How to Carve

How to Carve Iberian Ham

1.First of all you will need a “Jamonero” or rack in which to hold the ham securely
whilst carving and three types of knifes: a long flexible one “Culchillo de Jamon”, a
boning knife and a third with a wide blade – a good sized (12″) cooks knife will
suffice. Needless to say all the knives need to be very sharp.

How to Carve







2.The first thing you should do when carving a ham is to remove the skin and
external fat with the cooks knife – don’t go all the way to the meat though this is
a tidy up. Then with the trotter bottom side uppermost make a deep cut up to the
bone. From this cut you will extract the slices from the shoulder which is the
thickest part of the Iberian ham.

How to Carve







3.If the ham is going to be carved and consumed immediately then you should
remove all the skin and external fat completely. Otherwise, you should clean and
skin the ham as you carve it. This prevents the ham going stale, and aids in the
preservation process.

How to Carve







4.Try to carve the Iberian ham as thinly as possible and don’t make them too large -
about the width of a small bacon rasher and about half the length is perfect. Prior
to each carving ensure that the adjacent skin and fat is cleaned away as this will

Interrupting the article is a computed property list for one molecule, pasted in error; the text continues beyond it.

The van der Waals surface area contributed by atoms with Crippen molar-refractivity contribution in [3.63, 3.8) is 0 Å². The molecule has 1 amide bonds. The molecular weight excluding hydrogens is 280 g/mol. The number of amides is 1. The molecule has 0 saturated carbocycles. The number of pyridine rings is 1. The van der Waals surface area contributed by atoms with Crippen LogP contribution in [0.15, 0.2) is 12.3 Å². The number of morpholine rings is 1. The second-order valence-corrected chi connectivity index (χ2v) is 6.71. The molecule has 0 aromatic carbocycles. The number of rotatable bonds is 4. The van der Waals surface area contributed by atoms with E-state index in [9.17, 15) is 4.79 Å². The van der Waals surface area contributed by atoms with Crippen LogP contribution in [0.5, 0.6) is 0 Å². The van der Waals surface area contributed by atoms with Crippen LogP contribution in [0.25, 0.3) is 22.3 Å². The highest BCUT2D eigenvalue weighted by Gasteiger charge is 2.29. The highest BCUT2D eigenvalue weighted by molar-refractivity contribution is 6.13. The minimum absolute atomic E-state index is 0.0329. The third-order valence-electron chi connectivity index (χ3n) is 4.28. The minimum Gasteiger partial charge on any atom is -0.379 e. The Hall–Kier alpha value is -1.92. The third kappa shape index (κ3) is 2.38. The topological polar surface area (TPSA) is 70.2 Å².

avoid stale flavours and unneccesary ‘chewy’ bits.

How to Carve







5.When you have carved the Iberian ham down as far as the hip bone, use a sharp
boning knife to cut around the bone so that the following slices can be removed
cleanly from the ham.

How to Carve







6.If you stop carving at this point you should protect the cut surface of the ham
with some of the thickest pieces of fat and skin that were removed at the
beginning. This ensures that the cut surface of the Iberian ham does not dry out.
Alternatively, brush the cut area lightly with olive oil and lay cling film over top.
The cling film only needs to be applied to the cut surface, not the entire Iberian

How to Carve







7.Always try to keep the cuts as straight and level as possible, even at the shoulder
end of the Iberian ham. Try cutting from different directions, but always
lengthwise in order to keep the cut surface level.








8.When you have carved enough Iberian ham to reach the point where the femur
and the kneecap joins, it is best to only carve from the shoulder end near the hip
bone – leaving the lower part (back of the knee) until later on.








9.Now on the lower part of the Iberian ham, (uppermost on the Jamonero) using a
sharp knife – cut deeply into the ham alongside the fibula and remove it. The
Iberian ham from this part can be sliced, or cubed.








10.Once you have removed all the Iberian ham from one side, turn the ham upside
down (trotter facing downwards).








11.Carve the Iberian ham from the knee to the hip, this will result in short thin








12.That’s it, done! Well nearly done anyway, what you have left is a superb bone from
which to create your own “caldo”, or stock with. All you need do now is chop the
bone into manageable size chunks and add to the stock pot. If you have a dog then
let it have a treat too.


How to Carve